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Mormons


Jun
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The last two weeks I've had a few Mormons drop by on their annual door-knock.

 

It is usually my wife who answers the door, and she makes it quite clear to them that we aren't interested in listening to their dribble.

 

But tonight, I was home and answered the door when they came around for another try at getting our money converting us.

 

I entertained the idea of inviting them in and handing them some Atheist materials, when something they said struck me.

 

"We are just passing through the neighbourhood and calling in on people to spread the word."

 

Passing through the neighbourhood.

 

Now, my family is not upper-class, nor do we live in a big house, but we aren't poor and we live in what would be considered a middle-class area with some nice houses and well-off families. The next suburb over, on the other hand, is rather run down and has a few government housing estates. The families in that area are not so well-off, it's not like the Bronx though.

 

So I asked. "Where were you passing through? I mean, do you each have a boundary that you keep within, a number of streets on a map or something?" "Yes," they replied. "We cover this suburb."

 

"And who covers through the next suburb over?" I asked. "Er, we don't go there." They replied.

 

"Why not." I asked. "That is a poorer area with drug adicts and thieves." They replied.

 

"So, all the more reason you should be spreading the word to them, isn't it." They looked perplexed. Obviously they couldn't answer, so I pushed.

 

"Why don't you send some missionaries over there and help out where you can, you might make some converts."

 

This time they tried to change the subject. So I put it to them that, "The reason you are targeting these richer areas is because you know that people here may have some money to spare for your church, and the reason you don't try over there is because they are poorer and probably can't offer you anything financially."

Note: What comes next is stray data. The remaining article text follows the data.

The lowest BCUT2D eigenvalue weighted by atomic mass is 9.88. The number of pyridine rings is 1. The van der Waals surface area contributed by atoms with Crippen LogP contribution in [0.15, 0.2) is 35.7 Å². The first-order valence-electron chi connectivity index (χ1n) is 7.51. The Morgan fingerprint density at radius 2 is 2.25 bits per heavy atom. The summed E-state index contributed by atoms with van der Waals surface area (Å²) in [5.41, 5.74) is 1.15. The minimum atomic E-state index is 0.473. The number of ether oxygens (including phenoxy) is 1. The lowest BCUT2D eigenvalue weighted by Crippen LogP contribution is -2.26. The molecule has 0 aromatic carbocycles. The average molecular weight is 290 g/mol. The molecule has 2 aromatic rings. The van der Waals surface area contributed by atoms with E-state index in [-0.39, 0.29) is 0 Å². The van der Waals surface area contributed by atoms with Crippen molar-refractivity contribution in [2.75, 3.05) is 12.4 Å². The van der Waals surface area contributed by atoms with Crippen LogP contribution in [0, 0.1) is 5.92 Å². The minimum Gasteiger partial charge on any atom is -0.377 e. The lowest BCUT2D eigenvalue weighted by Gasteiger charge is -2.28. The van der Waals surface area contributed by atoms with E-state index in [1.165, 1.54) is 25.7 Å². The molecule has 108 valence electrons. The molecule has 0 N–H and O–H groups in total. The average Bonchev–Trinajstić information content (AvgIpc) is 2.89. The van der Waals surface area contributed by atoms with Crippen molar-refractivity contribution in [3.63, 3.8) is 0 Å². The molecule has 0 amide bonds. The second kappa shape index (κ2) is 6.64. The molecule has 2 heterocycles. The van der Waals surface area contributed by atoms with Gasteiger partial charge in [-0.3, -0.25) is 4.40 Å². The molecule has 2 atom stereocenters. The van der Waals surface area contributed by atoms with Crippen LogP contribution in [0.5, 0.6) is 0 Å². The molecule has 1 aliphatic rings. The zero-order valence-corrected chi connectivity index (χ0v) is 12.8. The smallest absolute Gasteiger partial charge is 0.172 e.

That ended their stay. Without a goodbye, they just left.

 

Ever seen a Mormon missionary or a JW walking the streets of a poorer area of town, or talking to poorer people and comforting them with the word?

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Actually, I have. My brother served a mission in south Chicago, around Watseka. I don't know exactly the prosperity of the neighborhoods he covered, but I do know they were at the bottom of lower-middle class, at best.

 

I must admit, I find it odd they wouldn't go into a disreputable area of town. Mormon missionaries are usually well-respected and enjoy an immunity not shared by others in the "dangerous" areas they may go to. There was an event several years ago that's become a Mormon legend in which a pair of elders were murdered, and shortly after the killer(s) were hunted down and killed in turn by a mob of gangsters.

 

In all fairness, those individual missionaries' intentions were probably honest. I can say from experience just how naive a young man raised in the Mormon church may be about the "outside world," especially those who come from the Mormon strongholds in the mountain west--and I was one of the lucky ones whose parents extolled the virtue of education from day one. To question the church leadership is an idea that hasn't even entered the minds of most Mormons I've known.